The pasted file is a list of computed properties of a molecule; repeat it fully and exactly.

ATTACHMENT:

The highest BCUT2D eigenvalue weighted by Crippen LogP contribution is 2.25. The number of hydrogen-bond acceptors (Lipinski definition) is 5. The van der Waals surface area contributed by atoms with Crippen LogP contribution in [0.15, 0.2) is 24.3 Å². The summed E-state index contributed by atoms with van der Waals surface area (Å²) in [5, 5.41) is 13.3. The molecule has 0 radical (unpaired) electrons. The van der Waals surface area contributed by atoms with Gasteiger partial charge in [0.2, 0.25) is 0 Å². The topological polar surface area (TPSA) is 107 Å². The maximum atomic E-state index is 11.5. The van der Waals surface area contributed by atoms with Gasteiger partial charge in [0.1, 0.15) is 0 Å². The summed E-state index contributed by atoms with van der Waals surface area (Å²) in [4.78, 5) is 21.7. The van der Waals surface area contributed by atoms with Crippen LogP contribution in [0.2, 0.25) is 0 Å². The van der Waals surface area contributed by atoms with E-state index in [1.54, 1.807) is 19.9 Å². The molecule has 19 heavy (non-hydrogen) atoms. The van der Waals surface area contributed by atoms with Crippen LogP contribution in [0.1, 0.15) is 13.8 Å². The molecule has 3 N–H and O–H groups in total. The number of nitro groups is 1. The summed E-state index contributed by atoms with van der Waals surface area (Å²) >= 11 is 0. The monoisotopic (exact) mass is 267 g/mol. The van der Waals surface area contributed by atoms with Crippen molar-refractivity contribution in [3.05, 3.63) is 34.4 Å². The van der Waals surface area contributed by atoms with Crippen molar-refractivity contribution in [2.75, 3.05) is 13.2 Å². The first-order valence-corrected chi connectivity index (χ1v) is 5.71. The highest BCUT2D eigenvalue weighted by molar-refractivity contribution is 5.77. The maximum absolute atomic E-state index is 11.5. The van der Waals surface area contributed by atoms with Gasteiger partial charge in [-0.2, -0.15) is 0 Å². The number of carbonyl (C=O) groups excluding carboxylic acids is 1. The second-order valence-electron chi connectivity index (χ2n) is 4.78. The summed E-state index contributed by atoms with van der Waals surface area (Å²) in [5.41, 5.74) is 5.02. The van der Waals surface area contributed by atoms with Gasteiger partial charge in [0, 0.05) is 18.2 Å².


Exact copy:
The highest BCUT2D eigenvalue weighted by Crippen LogP contribution is 2.25. The number of hydrogen-bond acceptors (Lipinski definition) is 5. The van der Waals surface area contributed by atoms with Crippen LogP contribution in [0.15, 0.2) is 24.3 Å². The summed E-state index contributed by atoms with van der Waals surface area (Å²) in [5, 5.41) is 13.3. The molecule has 0 radical (unpaired) electrons. The van der Waals surface area contributed by atoms with Gasteiger partial charge in [0.2, 0.25) is 0 Å². The topological polar surface area (TPSA) is 107 Å². The maximum atomic E-state index is 11.5. The van der Waals surface area contributed by atoms with Gasteiger partial charge in [0.1, 0.15) is 0 Å². The summed E-state index contributed by atoms with van der Waals surface area (Å²) in [4.78, 5) is 21.7. The van der Waals surface area contributed by atoms with Crippen LogP contribution in [0.2, 0.25) is 0 Å². The van der Waals surface area contributed by atoms with E-state index in [1.54, 1.807) is 19.9 Å². The molecule has 19 heavy (non-hydrogen) atoms. The van der Waals surface area contributed by atoms with Crippen LogP contribution in [0.1, 0.15) is 13.8 Å². The molecule has 3 N–H and O–H groups in total. The number of nitro groups is 1. The summed E-state index contributed by atoms with van der Waals surface area (Å²) >= 11 is 0. The monoisotopic (exact) mass is 267 g/mol. The van der Waals surface area contributed by atoms with Crippen molar-refractivity contribution in [3.05, 3.63) is 34.4 Å². The van der Waals surface area contributed by atoms with Crippen molar-refractivity contribution in [2.75, 3.05) is 13.2 Å². The first-order valence-corrected chi connectivity index (χ1v) is 5.71. The highest BCUT2D eigenvalue weighted by molar-refractivity contribution is 5.77. The maximum absolute atomic E-state index is 11.5. The van der Waals surface area contributed by atoms with Gasteiger partial charge in [-0.2, -0.15) is 0 Å². The number of carbonyl (C=O) groups excluding carboxylic acids is 1. The second-order valence-electron chi connectivity index (χ2n) is 4.78. The summed E-state index contributed by atoms with van der Waals surface area (Å²) in [5.41, 5.74) is 5.02. The van der Waals surface area contributed by atoms with Gasteiger partial charge in [0, 0.05) is 18.2 Å².